Indeed it is not. It is here to depict information in the most detached way possible. That's why we have policies, like WP:NPOV (which I'm getting tired of quoting). That was an internal joke between Mike and I. I don't see how my above post or my mixed Slavic/Italian ethnicity reflect on the arguments I've stated above. If anything, it may show I am a person of legal principle. In either case, I believe both are quite irrelevant to the matter at hand. Please address the reasons I've listed above. --DIREKTOR (TALK) 21:37, 19 April 2009 (UTC)

You misunderstood me, as it is expected in cases when human beings are in a high emotional rather than rational state. I did not imply any racist expression when mentioning the Slavic adjective. As a matter of fact, I want all people to live in peace with each other, rather than hate each other, despite the Serbian nationalism (in an occupied territory. So, buddy, chill out, enjoy life (go get some beer) and don't worry about politics - your blood pressure might increase, in which case I would advise some Turkish coffee... --A B X T 00:15, 20 April 2009 (UTC)
I normally adore Turkish cuisine, but coffee is bad for high blood pressure (it doesn't increase it in the long run, but it can cause heart problems when coupled with some high blood pressure). How should I interpret that statement? :) Well you mentioned my ethnicity in a context which suggests it may be used as a label. I did not take offense, however, nor did I suggest you did not want all "peace on earth and good to all man kind". I assure you, I did not enter into an "emotional state". I merely pointed out that labels and ethnicities have no baring on the issue. --DIREKTOR (TALK) 00:28, 20 April 2009 (UTC)
Lol to 'How should I interpret that statement?'. In fact, when I express my desire for peace, I am not doing that for political correctness, but because I have come to learn the anti-values of war. Take a look at this page - we have used 1000+ words just for the Kosovar coat of the arms - isn't that ironical? Even more so is the proposal of a 'neutral' image. In my life, Wikipedia is the only place I see images being labeled as neutral...--A B X T 01:16, 20 April 2009 (UTC)
I was kidding, hence the smiley (":)"). As for the "neutrality of images", well, I don't see how you find it strange. Images convey thoughts, just like words and letters, these thoughts conveyed by the image can be very much "biased" or "neutral" (what would you say of the swastika, for example? its banned in very many countries). When the independence of Kosovo is disputed, an image representing the independence of Kosovo represents one side of the dispute. Therefore it cannot be neutral, and neutrality is required of us on Wikipedia :) --DIREKTOR (TALK) 08:54, 20 April 2009 (UTC)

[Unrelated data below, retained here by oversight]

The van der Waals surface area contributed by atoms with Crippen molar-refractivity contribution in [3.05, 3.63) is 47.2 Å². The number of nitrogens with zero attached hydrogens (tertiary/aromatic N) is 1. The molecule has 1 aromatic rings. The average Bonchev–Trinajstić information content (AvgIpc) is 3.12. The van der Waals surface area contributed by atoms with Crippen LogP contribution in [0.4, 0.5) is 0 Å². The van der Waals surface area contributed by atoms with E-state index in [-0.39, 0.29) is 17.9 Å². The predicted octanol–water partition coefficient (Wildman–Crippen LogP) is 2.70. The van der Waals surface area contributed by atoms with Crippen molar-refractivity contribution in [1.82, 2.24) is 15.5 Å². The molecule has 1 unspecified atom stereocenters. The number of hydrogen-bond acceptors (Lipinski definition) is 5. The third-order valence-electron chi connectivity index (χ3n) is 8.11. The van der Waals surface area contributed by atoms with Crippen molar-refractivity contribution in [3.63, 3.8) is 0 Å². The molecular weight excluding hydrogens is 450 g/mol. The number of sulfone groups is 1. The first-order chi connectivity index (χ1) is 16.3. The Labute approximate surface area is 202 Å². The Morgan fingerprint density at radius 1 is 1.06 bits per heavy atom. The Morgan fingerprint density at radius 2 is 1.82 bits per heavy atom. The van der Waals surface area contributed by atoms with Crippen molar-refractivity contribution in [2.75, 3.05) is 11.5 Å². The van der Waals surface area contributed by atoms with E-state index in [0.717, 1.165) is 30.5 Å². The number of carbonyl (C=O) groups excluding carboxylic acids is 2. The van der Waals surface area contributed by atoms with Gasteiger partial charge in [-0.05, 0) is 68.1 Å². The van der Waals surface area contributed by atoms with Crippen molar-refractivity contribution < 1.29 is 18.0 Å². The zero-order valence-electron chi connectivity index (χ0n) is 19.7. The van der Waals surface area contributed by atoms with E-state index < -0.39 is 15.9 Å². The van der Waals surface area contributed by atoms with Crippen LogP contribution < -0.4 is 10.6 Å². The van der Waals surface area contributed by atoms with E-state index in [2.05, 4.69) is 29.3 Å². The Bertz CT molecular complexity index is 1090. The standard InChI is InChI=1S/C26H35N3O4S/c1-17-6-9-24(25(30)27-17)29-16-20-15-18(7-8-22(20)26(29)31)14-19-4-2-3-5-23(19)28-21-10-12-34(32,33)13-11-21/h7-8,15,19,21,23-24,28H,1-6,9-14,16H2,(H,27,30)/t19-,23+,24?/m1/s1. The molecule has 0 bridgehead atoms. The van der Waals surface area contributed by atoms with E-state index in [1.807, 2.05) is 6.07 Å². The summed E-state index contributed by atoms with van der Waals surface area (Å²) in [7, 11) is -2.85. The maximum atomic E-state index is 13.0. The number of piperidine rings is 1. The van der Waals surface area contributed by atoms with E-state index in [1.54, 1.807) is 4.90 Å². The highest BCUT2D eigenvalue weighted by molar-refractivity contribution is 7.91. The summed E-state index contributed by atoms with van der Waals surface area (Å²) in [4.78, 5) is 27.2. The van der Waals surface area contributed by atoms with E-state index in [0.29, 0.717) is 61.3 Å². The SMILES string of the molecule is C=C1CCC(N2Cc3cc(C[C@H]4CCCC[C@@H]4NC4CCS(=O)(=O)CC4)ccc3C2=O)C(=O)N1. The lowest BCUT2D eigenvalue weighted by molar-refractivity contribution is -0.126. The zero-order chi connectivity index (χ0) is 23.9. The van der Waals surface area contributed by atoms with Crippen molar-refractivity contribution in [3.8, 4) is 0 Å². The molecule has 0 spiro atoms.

oppose proposal, also please do not edit war to insert the controversial "proposed template image" which was just outlined above a few hours ago. There is no reason to edit war the proposal in, before it was even properly discussed. The proposal also contradicts the established norms for these types of templates. Hobartimus (talk) 23:53, 19 April 2009 (UTC)

To my knowledge, Wikipedia is not a democracy and does not function by vote. Every single valid point I have outlined above still stands, and is backed by policy. I've not edit-warred to introduce the map, but have introduced it after the only User who discussed the matter agreed that it should be introduced (see above).
Even if this image somehow "contradicts the established norms for these types of templates" (please provide a link to the WP article supporting this quite dubious claim), Kosovo is a special case in many ways, least of all this small matter. In short, your post in no way justifies the use of an image which quite clearly represents the independence of Kosovo, all the while ignoring the neutral approach that must be taken in serious disputes such as this. --DIREKTOR (TALK) 00:04, 20 April 2009 (UTC)